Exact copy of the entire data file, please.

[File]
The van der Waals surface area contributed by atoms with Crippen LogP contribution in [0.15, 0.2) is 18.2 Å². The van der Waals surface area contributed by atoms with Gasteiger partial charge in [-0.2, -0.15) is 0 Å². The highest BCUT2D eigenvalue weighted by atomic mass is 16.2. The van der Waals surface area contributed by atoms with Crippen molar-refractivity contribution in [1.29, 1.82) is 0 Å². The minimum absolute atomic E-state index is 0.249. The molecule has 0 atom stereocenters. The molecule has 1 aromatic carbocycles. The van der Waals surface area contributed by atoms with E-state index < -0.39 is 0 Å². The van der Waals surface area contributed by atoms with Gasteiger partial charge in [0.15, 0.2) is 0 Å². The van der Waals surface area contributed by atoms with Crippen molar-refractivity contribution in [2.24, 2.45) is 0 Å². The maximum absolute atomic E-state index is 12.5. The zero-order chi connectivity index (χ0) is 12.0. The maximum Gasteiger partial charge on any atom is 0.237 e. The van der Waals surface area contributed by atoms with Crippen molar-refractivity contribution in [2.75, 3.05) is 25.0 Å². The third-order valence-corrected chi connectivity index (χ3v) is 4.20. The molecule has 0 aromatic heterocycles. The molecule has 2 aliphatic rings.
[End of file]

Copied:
The van der Waals surface area contributed by atoms with Crippen LogP contribution in [0.15, 0.2) is 18.2 Å². The van der Waals surface area contributed by atoms with Gasteiger partial charge in [-0.2, -0.15) is 0 Å². The highest BCUT2D eigenvalue weighted by atomic mass is 16.2. The van der Waals surface area contributed by atoms with Crippen molar-refractivity contribution in [1.29, 1.82) is 0 Å². The minimum absolute atomic E-state index is 0.249. The molecule has 0 atom stereocenters. The molecule has 1 aromatic carbocycles. The van der Waals surface area contributed by atoms with E-state index < -0.39 is 0 Å². The van der Waals surface area contributed by atoms with Gasteiger partial charge in [0.15, 0.2) is 0 Å². The van der Waals surface area contributed by atoms with Crippen molar-refractivity contribution in [2.24, 2.45) is 0 Å². The maximum absolute atomic E-state index is 12.5. The zero-order chi connectivity index (χ0) is 12.0. The maximum Gasteiger partial charge on any atom is 0.237 e. The van der Waals surface area contributed by atoms with Crippen molar-refractivity contribution in [2.75, 3.05) is 25.0 Å². The third-order valence-corrected chi connectivity index (χ3v) is 4.20. The molecule has 0 aromatic heterocycles. The molecule has 2 aliphatic rings.